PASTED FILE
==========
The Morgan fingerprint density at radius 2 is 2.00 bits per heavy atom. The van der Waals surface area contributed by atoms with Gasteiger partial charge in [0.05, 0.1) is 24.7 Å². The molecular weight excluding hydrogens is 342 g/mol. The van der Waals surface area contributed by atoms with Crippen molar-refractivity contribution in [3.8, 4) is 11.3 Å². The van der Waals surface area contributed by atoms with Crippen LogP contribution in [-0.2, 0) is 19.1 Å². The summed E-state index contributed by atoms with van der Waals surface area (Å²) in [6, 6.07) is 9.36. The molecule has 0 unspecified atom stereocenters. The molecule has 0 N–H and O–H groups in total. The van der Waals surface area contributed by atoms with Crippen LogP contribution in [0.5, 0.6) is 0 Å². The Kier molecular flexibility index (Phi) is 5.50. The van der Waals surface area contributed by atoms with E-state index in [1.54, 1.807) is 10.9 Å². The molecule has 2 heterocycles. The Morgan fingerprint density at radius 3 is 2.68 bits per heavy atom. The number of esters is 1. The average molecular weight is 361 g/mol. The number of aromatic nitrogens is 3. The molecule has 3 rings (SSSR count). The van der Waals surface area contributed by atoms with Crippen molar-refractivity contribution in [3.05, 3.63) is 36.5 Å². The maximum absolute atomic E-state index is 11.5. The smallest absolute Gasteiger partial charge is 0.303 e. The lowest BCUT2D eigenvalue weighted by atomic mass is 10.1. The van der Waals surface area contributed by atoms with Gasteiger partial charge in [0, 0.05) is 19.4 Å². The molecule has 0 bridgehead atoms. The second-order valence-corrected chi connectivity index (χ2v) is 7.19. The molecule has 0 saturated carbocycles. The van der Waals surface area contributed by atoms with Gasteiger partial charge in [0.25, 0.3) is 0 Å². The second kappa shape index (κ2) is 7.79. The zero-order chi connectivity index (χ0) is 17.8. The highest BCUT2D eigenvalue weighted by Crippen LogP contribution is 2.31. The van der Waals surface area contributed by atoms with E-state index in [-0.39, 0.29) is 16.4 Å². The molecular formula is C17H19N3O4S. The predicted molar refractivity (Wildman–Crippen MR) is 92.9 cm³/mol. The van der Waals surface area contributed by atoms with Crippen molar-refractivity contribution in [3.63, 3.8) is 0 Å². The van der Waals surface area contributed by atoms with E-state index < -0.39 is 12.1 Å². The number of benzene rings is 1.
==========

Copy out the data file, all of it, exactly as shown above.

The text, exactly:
The Morgan fingerprint density at radius 2 is 2.00 bits per heavy atom. The van der Waals surface area contributed by atoms with Gasteiger partial charge in [0.05, 0.1) is 24.7 Å². The molecular weight excluding hydrogens is 342 g/mol. The van der Waals surface area contributed by atoms with Crippen molar-refractivity contribution in [3.8, 4) is 11.3 Å². The van der Waals surface area contributed by atoms with Crippen LogP contribution in [-0.2, 0) is 19.1 Å². The summed E-state index contributed by atoms with van der Waals surface area (Å²) in [6, 6.07) is 9.36. The molecule has 0 unspecified atom stereocenters. The molecule has 0 N–H and O–H groups in total. The van der Waals surface area contributed by atoms with Crippen LogP contribution in [0.5, 0.6) is 0 Å². The Kier molecular flexibility index (Phi) is 5.50. The van der Waals surface area contributed by atoms with E-state index in [1.54, 1.807) is 10.9 Å². The molecule has 2 heterocycles. The Morgan fingerprint density at radius 3 is 2.68 bits per heavy atom. The number of esters is 1. The average molecular weight is 361 g/mol. The number of aromatic nitrogens is 3. The molecule has 3 rings (SSSR count). The van der Waals surface area contributed by atoms with Crippen molar-refractivity contribution in [3.05, 3.63) is 36.5 Å². The maximum absolute atomic E-state index is 11.5. The smallest absolute Gasteiger partial charge is 0.303 e. The lowest BCUT2D eigenvalue weighted by atomic mass is 10.1. The van der Waals surface area contributed by atoms with Gasteiger partial charge in [0, 0.05) is 19.4 Å². The molecule has 0 bridgehead atoms. The second-order valence-corrected chi connectivity index (χ2v) is 7.19. The molecule has 0 saturated carbocycles. The van der Waals surface area contributed by atoms with Gasteiger partial charge in [0.25, 0.3) is 0 Å². The second kappa shape index (κ2) is 7.79. The zero-order chi connectivity index (χ0) is 17.8. The highest BCUT2D eigenvalue weighted by Crippen LogP contribution is 2.31. The van der Waals surface area contributed by atoms with E-state index in [-0.39, 0.29) is 16.4 Å². The molecular formula is C17H19N3O4S. The predicted molar refractivity (Wildman–Crippen MR) is 92.9 cm³/mol. The van der Waals surface area contributed by atoms with Crippen molar-refractivity contribution in [3.63, 3.8) is 0 Å². The van der Waals surface area contributed by atoms with E-state index < -0.39 is 12.1 Å². The number of benzene rings is 1.